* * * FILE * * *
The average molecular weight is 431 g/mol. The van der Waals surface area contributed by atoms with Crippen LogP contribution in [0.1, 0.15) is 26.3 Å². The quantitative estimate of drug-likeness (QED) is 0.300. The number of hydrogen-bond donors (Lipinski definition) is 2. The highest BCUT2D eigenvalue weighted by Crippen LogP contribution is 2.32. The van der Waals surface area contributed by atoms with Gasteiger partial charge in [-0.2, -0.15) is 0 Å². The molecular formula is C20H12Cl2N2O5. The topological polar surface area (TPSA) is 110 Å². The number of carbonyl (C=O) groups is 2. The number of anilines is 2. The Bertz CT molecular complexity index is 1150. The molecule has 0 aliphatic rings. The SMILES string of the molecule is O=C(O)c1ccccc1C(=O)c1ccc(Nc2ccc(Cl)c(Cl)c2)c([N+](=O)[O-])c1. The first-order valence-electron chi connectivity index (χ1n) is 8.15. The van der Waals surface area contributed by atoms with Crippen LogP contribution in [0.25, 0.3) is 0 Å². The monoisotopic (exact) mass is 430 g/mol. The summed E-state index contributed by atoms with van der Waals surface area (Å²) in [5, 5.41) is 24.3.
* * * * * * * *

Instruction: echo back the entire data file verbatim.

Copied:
The average molecular weight is 431 g/mol. The van der Waals surface area contributed by atoms with Crippen LogP contribution in [0.1, 0.15) is 26.3 Å². The quantitative estimate of drug-likeness (QED) is 0.300. The number of hydrogen-bond donors (Lipinski definition) is 2. The highest BCUT2D eigenvalue weighted by Crippen LogP contribution is 2.32. The van der Waals surface area contributed by atoms with Gasteiger partial charge in [-0.2, -0.15) is 0 Å². The molecular formula is C20H12Cl2N2O5. The topological polar surface area (TPSA) is 110 Å². The number of carbonyl (C=O) groups is 2. The number of anilines is 2. The Bertz CT molecular complexity index is 1150. The molecule has 0 aliphatic rings. The SMILES string of the molecule is O=C(O)c1ccccc1C(=O)c1ccc(Nc2ccc(Cl)c(Cl)c2)c([N+](=O)[O-])c1. The first-order valence-electron chi connectivity index (χ1n) is 8.15. The van der Waals surface area contributed by atoms with Crippen LogP contribution in [0.25, 0.3) is 0 Å². The monoisotopic (exact) mass is 430 g/mol. The summed E-state index contributed by atoms with van der Waals surface area (Å²) in [5, 5.41) is 24.3.